Google Compute Engine is a stable, reliable, and fast provider of on-demand computing resources. But it offers fewer features than rival Amazon Web Services.
Google on Thursday announced the Google Compute Engine (GCE), an Infrastructure-as-a-Service (IaaS) offering that allows users to launch virtual servers in Google's own data centers. The IaaS market is one that has been dominated by Amazon Web Services (AWS), but Microsoft's recent announcement that it would launch an IaaS offering with Azure earlier this month, combined with Google's announcement Thursday, indicate that Amazon's hold will loosen. Google brings a great deal of credibility to its IaaS offering, as users will be able to run their applications on the same infrastructure that Google uses for its Internet-scale, battle-tested Web services, like Gmail, Maps, and Search.
In my current role as VP, research and development for BuildFax, I have had the opportunity to work with GCE for more than a month, and to compare it to the other IaaS vendor offerings that I have used during the past four years. Overall, GCE is as stable, reliable, and fast a provider of on-demand computing resources as any, and provides more consistent real-world performance than any other public cloud I have tested. Whether users switch from AWS to GCE will be largely dependent upon whether they can forgo the additional services that AWS provides, and if GCE offers significant price or performance benefits over AWS.
GCE offers a variety of machine types and, at present, several Ubuntu and CentOS images for those machine types. I anticipate that Google will add to both the machine type and image offerings, although it may take them a while to get to the kind of variety that AWS has today. Like other self-signup IaaS providers, GCE uses an API to launch and terminate servers. Unlike some other IaaS providers, GCE has a number of "advanced" cloud computing features: user-level access to individual servers; persistent, attachable storage; specifying the data center/zone in which to launch the virtual machine; and robust external firewall rules.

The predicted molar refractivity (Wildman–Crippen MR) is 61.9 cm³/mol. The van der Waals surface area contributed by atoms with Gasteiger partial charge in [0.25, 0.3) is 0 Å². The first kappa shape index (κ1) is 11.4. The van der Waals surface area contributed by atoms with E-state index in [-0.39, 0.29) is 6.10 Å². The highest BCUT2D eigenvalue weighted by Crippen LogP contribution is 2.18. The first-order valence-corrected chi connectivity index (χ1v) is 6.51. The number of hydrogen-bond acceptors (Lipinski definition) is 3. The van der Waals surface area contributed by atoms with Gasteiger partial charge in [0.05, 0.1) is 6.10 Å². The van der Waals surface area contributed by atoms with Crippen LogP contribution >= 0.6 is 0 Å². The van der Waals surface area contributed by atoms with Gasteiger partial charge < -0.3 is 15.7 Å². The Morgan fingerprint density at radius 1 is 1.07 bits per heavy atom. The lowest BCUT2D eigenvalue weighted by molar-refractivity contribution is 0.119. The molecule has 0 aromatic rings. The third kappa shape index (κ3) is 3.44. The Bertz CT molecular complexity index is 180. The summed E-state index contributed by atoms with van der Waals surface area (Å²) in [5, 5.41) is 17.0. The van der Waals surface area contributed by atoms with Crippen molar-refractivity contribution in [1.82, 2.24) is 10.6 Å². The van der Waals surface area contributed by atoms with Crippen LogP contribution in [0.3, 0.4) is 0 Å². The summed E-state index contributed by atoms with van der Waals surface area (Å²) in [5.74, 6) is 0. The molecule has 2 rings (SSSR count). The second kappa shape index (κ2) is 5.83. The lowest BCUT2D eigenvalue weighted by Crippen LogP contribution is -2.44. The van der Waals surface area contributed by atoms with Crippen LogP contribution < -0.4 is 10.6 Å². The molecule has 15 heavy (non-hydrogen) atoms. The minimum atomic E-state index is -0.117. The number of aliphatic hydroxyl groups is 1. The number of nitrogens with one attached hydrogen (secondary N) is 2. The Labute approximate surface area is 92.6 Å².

The Good Stuff
Even though GCE has been in private beta, it has been rock-solid for me as far as launching servers quickly on demand and delivering consistent server performance. I have had much worse experiences with a few public clouds that aren't in beta. Servers launch amazingly fast; even though my average server launch time on AWS has dropped from eight minutes four years ago to less than two minutes today, GCE smokes AWS here. I haven't had a server take more than one minute to launch with GCE.
GCE provides a very nice command-line utility for interacting with its API. Both the utility and the GCE API highlight annoyances that exist with Amazon's variety of different command-line programs. GCE's "ssh" command is fabulous: after launching a virtual machine, you can call the GCE API and have it create a user, private key, and related authorized_keys entry for that VM with a single, easy command-line call. In contrast, AWS requires specifying one private key for root at launch, and then requires that you keep that key safe and remember where it is to log into the VM.
In real-world benchmarks, using full copies of my company's production database and replicas of our application servers, we found that VMs on GCE--in this private beta period--had more consistent performance than comparable servers on AWS. Of note, the GCE hardware is used for many of Google's internal applications, so it wasn't just GCE testers hitting the servers; the underlying hardware was under significant load.
Finally, GCE plugs into RightScale, a cloud management platform that we use at BuildFax. This means that launching our applications servers was as simple as pointing a ServerTemplate at the GCE cloud, and I didn't have to spend any time installing or configuring software, something that would ordinarily be very time-consuming. With the arrival of more and more competitors to Amazon EC2, running a cloud management platform that allows deploying and managing similar virtual machines across multiple clouds is becoming more and more important to avoiding lock-in and increasing stability and efficiency.
Editor's Note: Writer Joe Emison adds the following: "A prior version of this review ran with benchmark numbers and comments based upon pre-launch hardware that is inferior to the hardware that GCE has launched with. When the benchmarks are re-run on the new hardware, I will post them. I regret the error." Zencoder has published its own Google Compute Engine vs. Amazon EC2 benchmark study. Read a follow-up report with the new benchmark results at Google IaaS Vs. Amazon EC2: New Benchmarks.
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